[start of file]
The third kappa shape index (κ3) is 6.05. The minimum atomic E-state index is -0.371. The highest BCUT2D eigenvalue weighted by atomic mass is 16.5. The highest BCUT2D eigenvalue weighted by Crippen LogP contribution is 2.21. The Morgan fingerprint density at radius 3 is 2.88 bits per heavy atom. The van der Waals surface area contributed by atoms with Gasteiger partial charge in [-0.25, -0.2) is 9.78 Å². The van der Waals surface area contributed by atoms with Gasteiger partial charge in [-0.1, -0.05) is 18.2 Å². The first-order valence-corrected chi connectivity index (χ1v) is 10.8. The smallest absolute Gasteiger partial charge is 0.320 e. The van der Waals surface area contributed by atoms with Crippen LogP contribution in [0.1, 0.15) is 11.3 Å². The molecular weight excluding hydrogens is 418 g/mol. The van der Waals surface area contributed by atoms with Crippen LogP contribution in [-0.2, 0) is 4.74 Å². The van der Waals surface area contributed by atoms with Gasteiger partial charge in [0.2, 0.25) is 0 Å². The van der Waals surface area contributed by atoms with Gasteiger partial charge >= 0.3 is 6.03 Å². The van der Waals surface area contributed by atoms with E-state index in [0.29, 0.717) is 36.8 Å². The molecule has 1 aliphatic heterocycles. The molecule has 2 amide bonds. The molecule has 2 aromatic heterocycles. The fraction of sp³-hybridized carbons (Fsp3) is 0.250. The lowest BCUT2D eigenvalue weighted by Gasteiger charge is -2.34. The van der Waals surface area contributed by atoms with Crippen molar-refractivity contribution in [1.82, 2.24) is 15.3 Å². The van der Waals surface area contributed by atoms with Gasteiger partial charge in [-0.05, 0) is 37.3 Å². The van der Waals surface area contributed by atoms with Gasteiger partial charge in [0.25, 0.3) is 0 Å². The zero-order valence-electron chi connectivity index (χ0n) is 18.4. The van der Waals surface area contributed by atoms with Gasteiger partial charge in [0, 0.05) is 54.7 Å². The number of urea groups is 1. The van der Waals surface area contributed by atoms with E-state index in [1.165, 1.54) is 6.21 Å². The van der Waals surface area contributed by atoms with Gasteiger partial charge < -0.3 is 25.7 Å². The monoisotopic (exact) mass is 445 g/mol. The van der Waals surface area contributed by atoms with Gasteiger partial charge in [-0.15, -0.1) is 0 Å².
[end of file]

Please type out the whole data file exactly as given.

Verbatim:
The third kappa shape index (κ3) is 6.05. The minimum atomic E-state index is -0.371. The highest BCUT2D eigenvalue weighted by atomic mass is 16.5. The highest BCUT2D eigenvalue weighted by Crippen LogP contribution is 2.21. The Morgan fingerprint density at radius 3 is 2.88 bits per heavy atom. The van der Waals surface area contributed by atoms with Gasteiger partial charge in [-0.25, -0.2) is 9.78 Å². The van der Waals surface area contributed by atoms with Gasteiger partial charge in [-0.1, -0.05) is 18.2 Å². The first-order valence-corrected chi connectivity index (χ1v) is 10.8. The smallest absolute Gasteiger partial charge is 0.320 e. The van der Waals surface area contributed by atoms with Crippen LogP contribution in [0.1, 0.15) is 11.3 Å². The molecular weight excluding hydrogens is 418 g/mol. The van der Waals surface area contributed by atoms with Crippen LogP contribution in [-0.2, 0) is 4.74 Å². The van der Waals surface area contributed by atoms with Gasteiger partial charge in [0.2, 0.25) is 0 Å². The van der Waals surface area contributed by atoms with Gasteiger partial charge >= 0.3 is 6.03 Å². The van der Waals surface area contributed by atoms with E-state index in [0.29, 0.717) is 36.8 Å². The molecule has 1 aliphatic heterocycles. The molecule has 2 amide bonds. The molecule has 2 aromatic heterocycles. The fraction of sp³-hybridized carbons (Fsp3) is 0.250. The lowest BCUT2D eigenvalue weighted by Gasteiger charge is -2.34. The van der Waals surface area contributed by atoms with Crippen molar-refractivity contribution in [1.82, 2.24) is 15.3 Å². The van der Waals surface area contributed by atoms with Gasteiger partial charge in [-0.05, 0) is 37.3 Å². The van der Waals surface area contributed by atoms with Gasteiger partial charge in [0.25, 0.3) is 0 Å². The zero-order valence-electron chi connectivity index (χ0n) is 18.4. The van der Waals surface area contributed by atoms with Gasteiger partial charge in [0, 0.05) is 54.7 Å². The number of urea groups is 1. The van der Waals surface area contributed by atoms with E-state index in [1.165, 1.54) is 6.21 Å². The van der Waals surface area contributed by atoms with Gasteiger partial charge < -0.3 is 25.7 Å². The monoisotopic (exact) mass is 445 g/mol. The van der Waals surface area contributed by atoms with Gasteiger partial charge in [-0.15, -0.1) is 0 Å².